Tuesday, May 25, 2010
I'm losing my religion. No, I'm not talking about Christianity. That's a religion I could never "lose" because it's written into my soul. My understanding and expression of it can and does deepen and change and grow, but what is essential in it cannot be lost, because, in the words of A Course in Miracles, "Nothing real can be threatened."
What I'm losing is the religion of "I need a partner to be complete," which is probably the most popular religion in the world, with the most convincing propaganda. "Can't live without you," "You complete me," "You are my everything," are just a portion of its liturgy.
This process began several months ago with a short but powerful dream. I was driving to my sort-of-sometimes-partner's house with the familiar feeling of anticipation and anxiety. I need to see him. What if he's not there? What if he's with a woman? It was nighttime, and there was a massive thunderstorm going on. I could barely see the dirt road that leads to his place, and feared I would drive off the side into the ditch. I was forced to slow down almost to the point of stopping, but was determined to go on. I had to get there. But all of a sudden, there was a huge flash of lightning that encompassed the whole scene. I found myself enveloped and completely stopped by blinding light. And in that moment, I just surrendered to it. I gave up. It was as though a voice deep inside me was saying, Stop this nonsense. You are already here. This light is what you want, and you are in it. BE in it. And I became very still and felt something akin to ecstasy in that living, permeating light. I woke up.
The significance and experience of this dream was so incredibly simple and obvious, so powerful, that it has remained prominent in my mind even though I didn't write it down and it was months ago. But it's only now that I'm really starting to live its message, to truly be in that light without trying to get anywhere else.
And this has left me in a strange new space that keeps unfolding. Until the other day, I couldn't say anything about it, but thanks to some blogging and other friends, I've found some words for it. One thing I see now is that it's not even relationships I've been addicted to, but THINKING about relationships. Since kindergarten, there's always been some boy on my mind. Always. And I get it now, that the need is to define myself against someone else. Do I exist if you don't? Hmmm. I've realized that the only times I wasn't thinking about a boy, I was thinking about someone who might be mad at me, or someone I'm mad at. It's about conflict, distance. Needing to define my own existence as apart from, NOT together with someone else's, as it might appear. Pure ego crap, to put it bluntly.
So now here I am, no longer a slave to those thoughts. Now how do I define myself? Well, I haven't been. Which is why I've had nothing to say. I've been deconstructed, I have no walls to bounce off, just free floating. And I'm very aware that no matter what I say, I'm just making up stories, none of which are ultimately true. And yet, as Kate put it in a comment on my last post, writing is the way to "know my insides." The stories are not true, but can contain truth, as it much as truth CAN be contained. And even more to the point, they construct meaning, a way of understanding. Language has its limits, but can, at its best, point to truth.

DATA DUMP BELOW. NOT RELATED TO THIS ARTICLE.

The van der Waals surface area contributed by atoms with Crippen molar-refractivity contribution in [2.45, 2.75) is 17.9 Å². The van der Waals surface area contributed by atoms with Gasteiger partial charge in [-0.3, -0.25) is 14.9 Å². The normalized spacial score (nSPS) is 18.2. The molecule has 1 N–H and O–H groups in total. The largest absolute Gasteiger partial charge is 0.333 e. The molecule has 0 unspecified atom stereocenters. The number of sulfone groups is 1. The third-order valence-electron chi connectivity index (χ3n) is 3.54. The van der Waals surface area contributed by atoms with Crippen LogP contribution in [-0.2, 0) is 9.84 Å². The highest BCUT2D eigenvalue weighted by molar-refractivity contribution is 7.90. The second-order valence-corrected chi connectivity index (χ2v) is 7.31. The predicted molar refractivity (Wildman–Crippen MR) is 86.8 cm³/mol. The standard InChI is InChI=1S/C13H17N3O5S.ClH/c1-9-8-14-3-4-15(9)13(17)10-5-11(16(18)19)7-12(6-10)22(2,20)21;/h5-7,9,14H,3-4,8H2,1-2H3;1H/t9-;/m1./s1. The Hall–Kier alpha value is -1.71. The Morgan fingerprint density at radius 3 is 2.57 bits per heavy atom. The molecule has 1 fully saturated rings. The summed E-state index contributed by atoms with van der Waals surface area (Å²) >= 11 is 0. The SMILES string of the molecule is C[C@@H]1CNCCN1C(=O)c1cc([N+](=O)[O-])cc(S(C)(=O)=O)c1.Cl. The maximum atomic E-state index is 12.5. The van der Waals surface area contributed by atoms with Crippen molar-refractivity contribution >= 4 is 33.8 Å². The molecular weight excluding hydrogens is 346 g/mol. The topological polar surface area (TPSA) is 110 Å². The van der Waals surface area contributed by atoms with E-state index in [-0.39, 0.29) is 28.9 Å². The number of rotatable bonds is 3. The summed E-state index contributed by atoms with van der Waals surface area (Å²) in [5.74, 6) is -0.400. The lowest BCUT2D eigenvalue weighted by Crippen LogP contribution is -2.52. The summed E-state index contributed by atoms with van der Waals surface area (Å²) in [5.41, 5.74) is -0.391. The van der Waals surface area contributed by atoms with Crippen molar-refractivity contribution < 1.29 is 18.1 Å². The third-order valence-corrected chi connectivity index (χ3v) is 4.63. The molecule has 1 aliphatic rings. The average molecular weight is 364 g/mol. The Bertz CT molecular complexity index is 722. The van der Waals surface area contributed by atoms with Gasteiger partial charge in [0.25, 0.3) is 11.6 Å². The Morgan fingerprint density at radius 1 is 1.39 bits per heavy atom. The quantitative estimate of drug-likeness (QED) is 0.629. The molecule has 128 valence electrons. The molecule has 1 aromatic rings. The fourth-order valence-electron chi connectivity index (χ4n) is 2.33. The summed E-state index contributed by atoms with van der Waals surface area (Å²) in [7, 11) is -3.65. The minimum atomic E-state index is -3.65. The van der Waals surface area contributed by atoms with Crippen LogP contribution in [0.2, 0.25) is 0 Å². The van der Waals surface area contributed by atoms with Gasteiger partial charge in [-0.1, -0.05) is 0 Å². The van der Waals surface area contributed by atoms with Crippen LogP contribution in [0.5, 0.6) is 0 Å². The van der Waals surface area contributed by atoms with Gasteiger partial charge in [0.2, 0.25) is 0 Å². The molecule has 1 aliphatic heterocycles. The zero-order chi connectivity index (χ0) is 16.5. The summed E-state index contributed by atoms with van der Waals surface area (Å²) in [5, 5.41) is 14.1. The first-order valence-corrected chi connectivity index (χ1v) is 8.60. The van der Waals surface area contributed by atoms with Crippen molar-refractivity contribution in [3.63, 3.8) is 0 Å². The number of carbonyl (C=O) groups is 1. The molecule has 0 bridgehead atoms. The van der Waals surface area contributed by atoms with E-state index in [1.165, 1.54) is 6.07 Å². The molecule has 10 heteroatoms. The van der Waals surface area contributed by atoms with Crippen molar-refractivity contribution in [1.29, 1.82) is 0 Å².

Jennifer and I had a conversation the other day about the limits of language, and how some words are just not adequate for what they describe. The specific word in question was "recovery." I don't think this word does justice to what it defines. As Jennifer said, it implies a mask, a re-covering. Once your light is uncovered, why re-cover it? The word we agreed was better is "remembering," as in remembering who you really are, as in re-membering. Sorting out and recreating the members of your being. This is what's happening to me now.
I'm amazed at how quickly after re-entering the blogosphere, I gained inspiration and understanding through my blogging friends. On Claire's blog the other day, she posted a quote about "inner geography," a term I immediately resonated with. It gave me the language, the analogy to begin describing where I am. It's as though I'm standing on the mountaintop of my inner geography for the first time in my life, exhausted and exhilarated from the climb, totally, gloriously alone, surveying my whole landscape. But it all looks strange and unfamiliar from this vantage point, and I feel detached from it - I'm not IN it, consumed by it anymore.
The paradoxical beauty of this is that when I'm outdoors now, when I'm sitting in the grove by the church, for instance, I am oh so much more fully IN the grass, the sky, the birdsong, the breeze.
In Claire's post, she discussed an upcoming trip she's taking. That woman is always going somewhere new in the world, and I admitted my envy of her being a globe-trotter. She came back and said that I was a "self-trotter." Yes. I am traveling the world of myself, which is the world. I'm in it, and it's everywhere in me. Hallelujah. As Rumi said, "To praise the sun is to praise your own eyes." Hallelujah indeed.